A testament to the entrepreneurship and drive of the early 20th century settlers, Old Town Spring's houses, shops and cafes exude old world charm with their covered verandahs and porches, colourful clapboard render and engaging owners.
Lovingly preserved by the Spring Preservation League, the town, located 25 miles north of Houston, is proud of its history, which began in 1840 when an influx of German immigrants landed at the port of Galveston and migrated inland, settling in the Spring area. The railroad came to town thirty years later and the town of Spring was created, its name reputedly reflecting the season when the work on the railway was finally completed.
A building boom in 1902, driven largely by local entrepreneur R.L Robinson, led to the development of Main Street and many of the 150 houses and shops that still stand today. Prohibition and then the Great Depression in 1929 saw Spring's prosperity decline, business picking up again in the 1950s. Restoration of the town's buildings on and around Main Street started in 1979. The Wunsche Bros. Café and Saloon, belonging originally to one of Spring's original settlers, the Wunsche family, was recognised as a Texas State Historical Structure in 1984 and entered into the National Register of Historic Places.
As you walk along the handful of streets that make up Old Town Spring in Texas' 90% humidity, the sound of critters mingling with music drifting out of the Loose Caboose restaurant and the occasional honk of a passing train, it is easy to imagine how the town felt a hundred years ago when it was a bustling commercial centre.
The Spring Historical Museum, housed in the former courthouse building, gives an insight into the lives of the first European settlers with photos, early 20th century household objects and furniture and narratives about prominent figures of the time. The display that caught my attention told the story of Verna ('Boots') Lee Hightower (1930 – 1970), an African American cowgirl, who was renowned as one of the local rodeo's most competitive horseback riders. Her family were the first African Americans listed as 'trainers' and 'owners of livestock' in Houston's Livestock Show and Rodeo. Verna's particular speciality was 'barrel racing' where the competitor rides around pre-set barrels in a cloverleaf pattern as fast as possible.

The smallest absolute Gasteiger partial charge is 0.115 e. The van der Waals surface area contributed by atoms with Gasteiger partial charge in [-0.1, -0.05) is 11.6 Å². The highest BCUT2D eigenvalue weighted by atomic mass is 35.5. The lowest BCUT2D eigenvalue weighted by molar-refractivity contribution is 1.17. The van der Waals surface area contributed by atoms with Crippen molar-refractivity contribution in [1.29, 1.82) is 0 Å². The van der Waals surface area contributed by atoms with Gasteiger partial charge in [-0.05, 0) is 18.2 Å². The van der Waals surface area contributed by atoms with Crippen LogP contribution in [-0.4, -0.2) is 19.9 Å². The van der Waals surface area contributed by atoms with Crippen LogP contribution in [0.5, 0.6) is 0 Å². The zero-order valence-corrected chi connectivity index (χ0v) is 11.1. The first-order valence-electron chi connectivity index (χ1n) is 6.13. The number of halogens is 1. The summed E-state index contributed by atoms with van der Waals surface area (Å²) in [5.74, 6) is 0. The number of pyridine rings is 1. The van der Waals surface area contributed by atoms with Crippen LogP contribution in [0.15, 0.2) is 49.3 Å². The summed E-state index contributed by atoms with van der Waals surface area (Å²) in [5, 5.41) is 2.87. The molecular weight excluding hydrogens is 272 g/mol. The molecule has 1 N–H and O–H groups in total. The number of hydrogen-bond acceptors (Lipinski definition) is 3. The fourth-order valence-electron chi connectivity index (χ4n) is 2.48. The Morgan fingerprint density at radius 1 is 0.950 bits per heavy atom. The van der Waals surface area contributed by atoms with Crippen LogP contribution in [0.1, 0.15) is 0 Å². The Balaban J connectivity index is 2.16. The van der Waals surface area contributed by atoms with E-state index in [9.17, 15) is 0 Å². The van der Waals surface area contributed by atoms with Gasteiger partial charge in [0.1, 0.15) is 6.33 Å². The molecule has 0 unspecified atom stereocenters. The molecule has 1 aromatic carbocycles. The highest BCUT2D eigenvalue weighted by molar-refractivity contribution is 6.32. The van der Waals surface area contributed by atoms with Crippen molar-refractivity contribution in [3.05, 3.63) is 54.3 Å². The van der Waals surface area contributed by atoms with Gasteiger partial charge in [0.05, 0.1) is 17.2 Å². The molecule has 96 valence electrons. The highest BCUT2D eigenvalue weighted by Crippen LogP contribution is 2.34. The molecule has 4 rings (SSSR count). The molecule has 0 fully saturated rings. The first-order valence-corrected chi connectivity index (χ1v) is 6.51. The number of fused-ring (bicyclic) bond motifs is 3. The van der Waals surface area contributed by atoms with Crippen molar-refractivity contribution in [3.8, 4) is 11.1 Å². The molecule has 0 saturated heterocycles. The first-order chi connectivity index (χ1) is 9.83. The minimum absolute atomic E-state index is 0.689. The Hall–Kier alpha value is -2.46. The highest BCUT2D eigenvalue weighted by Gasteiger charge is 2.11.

Old Town Spring's enterprises include antique shops, galleries, gift shops, hairdressers and eating establishments, among many others, some of which have wonderfully quirky names. These include 'Puffabelly's Restaurant', 'Aunt Tipsey's Treasure Trove', 'The Skinny Pig', and 'Crazy Mama's Celestial Emporium' with its 'custom blended pheromone perfume bar'.
I spent time in Chloe's, a gift shop selling great smelling candles that look like small logs and include varieties such as spicy pumpkin pudding, caramel flan and ginger and fig. I had a chat with the proprietor of the German Gift House whose ancestors came from England and Germany. She suggested I take a look next door in the Texas Store where products include 'Asskickin' fire roasted green chilli and tequila' salsa and an armadillo wine bottle holder!
There are plenty of cafes in Old Town Spring. I elected to have lunch in Ellen's where I chose the trio salad with tuna, seafood and chicken, accompanied by some iced peach tea, which together came to about $14.
You could easily spend all morning or afternoon at Old Town Spring, perusing the shops and museum and taking time out in one of the cafes or restaurants. Six annual festivals are held in the town including the Texas Music and Crawfish Festival in April/May and the Autumn Art and Texas Wine Festival in October.